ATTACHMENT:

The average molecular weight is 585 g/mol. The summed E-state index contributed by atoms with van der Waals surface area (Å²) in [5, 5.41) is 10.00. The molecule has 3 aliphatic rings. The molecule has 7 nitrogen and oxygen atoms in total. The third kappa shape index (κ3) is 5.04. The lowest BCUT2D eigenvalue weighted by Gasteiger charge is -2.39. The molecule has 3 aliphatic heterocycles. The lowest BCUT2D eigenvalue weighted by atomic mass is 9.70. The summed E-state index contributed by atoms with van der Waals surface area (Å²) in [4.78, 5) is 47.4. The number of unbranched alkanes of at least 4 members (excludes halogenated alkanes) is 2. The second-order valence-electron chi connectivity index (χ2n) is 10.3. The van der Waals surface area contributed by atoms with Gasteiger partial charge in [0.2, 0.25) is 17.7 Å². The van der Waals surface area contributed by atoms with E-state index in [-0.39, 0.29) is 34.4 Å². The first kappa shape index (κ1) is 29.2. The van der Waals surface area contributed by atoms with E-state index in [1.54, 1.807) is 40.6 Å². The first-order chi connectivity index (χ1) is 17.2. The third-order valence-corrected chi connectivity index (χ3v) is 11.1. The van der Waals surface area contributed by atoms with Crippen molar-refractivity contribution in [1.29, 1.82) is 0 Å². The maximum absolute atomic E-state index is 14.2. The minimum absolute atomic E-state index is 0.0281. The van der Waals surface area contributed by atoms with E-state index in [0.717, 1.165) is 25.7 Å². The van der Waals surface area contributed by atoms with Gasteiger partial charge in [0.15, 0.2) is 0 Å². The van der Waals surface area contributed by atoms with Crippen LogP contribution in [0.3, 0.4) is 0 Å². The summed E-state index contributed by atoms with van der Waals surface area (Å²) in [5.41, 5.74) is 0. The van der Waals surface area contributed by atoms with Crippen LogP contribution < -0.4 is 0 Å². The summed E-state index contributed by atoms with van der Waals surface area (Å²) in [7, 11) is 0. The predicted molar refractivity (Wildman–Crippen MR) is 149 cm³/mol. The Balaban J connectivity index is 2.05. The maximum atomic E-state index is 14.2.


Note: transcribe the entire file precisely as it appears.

The average molecular weight is 585 g/mol. The summed E-state index contributed by atoms with van der Waals surface area (Å²) in [5, 5.41) is 10.00. The molecule has 3 aliphatic rings. The molecule has 7 nitrogen and oxygen atoms in total. The third kappa shape index (κ3) is 5.04. The lowest BCUT2D eigenvalue weighted by Gasteiger charge is -2.39. The molecule has 3 aliphatic heterocycles. The lowest BCUT2D eigenvalue weighted by atomic mass is 9.70. The summed E-state index contributed by atoms with van der Waals surface area (Å²) in [4.78, 5) is 47.4. The number of unbranched alkanes of at least 4 members (excludes halogenated alkanes) is 2. The second-order valence-electron chi connectivity index (χ2n) is 10.3. The van der Waals surface area contributed by atoms with Gasteiger partial charge in [0.2, 0.25) is 17.7 Å². The van der Waals surface area contributed by atoms with E-state index in [-0.39, 0.29) is 34.4 Å². The first kappa shape index (κ1) is 29.2. The van der Waals surface area contributed by atoms with E-state index in [1.54, 1.807) is 40.6 Å². The first-order chi connectivity index (χ1) is 17.2. The third-order valence-corrected chi connectivity index (χ3v) is 11.1. The van der Waals surface area contributed by atoms with Crippen molar-refractivity contribution in [1.29, 1.82) is 0 Å². The maximum absolute atomic E-state index is 14.2. The minimum absolute atomic E-state index is 0.0281. The van der Waals surface area contributed by atoms with E-state index in [0.717, 1.165) is 25.7 Å². The van der Waals surface area contributed by atoms with Gasteiger partial charge in [0.15, 0.2) is 0 Å². The van der Waals surface area contributed by atoms with Crippen LogP contribution in [0.3, 0.4) is 0 Å². The summed E-state index contributed by atoms with van der Waals surface area (Å²) in [5.41, 5.74) is 0. The van der Waals surface area contributed by atoms with Crippen LogP contribution < -0.4 is 0 Å². The summed E-state index contributed by atoms with van der Waals surface area (Å²) in [7, 11) is 0. The predicted molar refractivity (Wildman–Crippen MR) is 149 cm³/mol. The Balaban J connectivity index is 2.05. The maximum atomic E-state index is 14.2.